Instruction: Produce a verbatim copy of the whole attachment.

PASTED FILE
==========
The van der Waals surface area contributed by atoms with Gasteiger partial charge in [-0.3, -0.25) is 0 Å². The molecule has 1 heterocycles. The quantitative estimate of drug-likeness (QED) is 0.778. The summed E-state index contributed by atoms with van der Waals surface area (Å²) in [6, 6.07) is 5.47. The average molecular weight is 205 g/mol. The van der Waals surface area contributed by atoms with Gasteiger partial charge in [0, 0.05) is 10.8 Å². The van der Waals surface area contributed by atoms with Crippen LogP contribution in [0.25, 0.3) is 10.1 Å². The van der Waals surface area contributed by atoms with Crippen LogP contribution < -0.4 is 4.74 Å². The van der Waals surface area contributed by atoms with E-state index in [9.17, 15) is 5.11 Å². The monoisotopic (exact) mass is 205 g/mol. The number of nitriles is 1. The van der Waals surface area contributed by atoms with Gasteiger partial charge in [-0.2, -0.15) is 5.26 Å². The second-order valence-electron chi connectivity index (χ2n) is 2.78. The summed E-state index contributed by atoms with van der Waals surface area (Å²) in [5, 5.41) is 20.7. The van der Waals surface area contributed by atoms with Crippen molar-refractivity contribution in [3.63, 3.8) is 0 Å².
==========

The van der Waals surface area contributed by atoms with Gasteiger partial charge in [-0.3, -0.25) is 0 Å². The molecule has 1 heterocycles. The quantitative estimate of drug-likeness (QED) is 0.778. The summed E-state index contributed by atoms with van der Waals surface area (Å²) in [6, 6.07) is 5.47. The average molecular weight is 205 g/mol. The van der Waals surface area contributed by atoms with Gasteiger partial charge in [0, 0.05) is 10.8 Å². The van der Waals surface area contributed by atoms with Crippen LogP contribution in [0.25, 0.3) is 10.1 Å². The van der Waals surface area contributed by atoms with Crippen LogP contribution < -0.4 is 4.74 Å². The van der Waals surface area contributed by atoms with E-state index in [9.17, 15) is 5.11 Å². The monoisotopic (exact) mass is 205 g/mol. The number of nitriles is 1. The van der Waals surface area contributed by atoms with Gasteiger partial charge in [-0.2, -0.15) is 5.26 Å². The second-order valence-electron chi connectivity index (χ2n) is 2.78. The summed E-state index contributed by atoms with van der Waals surface area (Å²) in [5, 5.41) is 20.7. The van der Waals surface area contributed by atoms with Crippen molar-refractivity contribution in [3.63, 3.8) is 0 Å².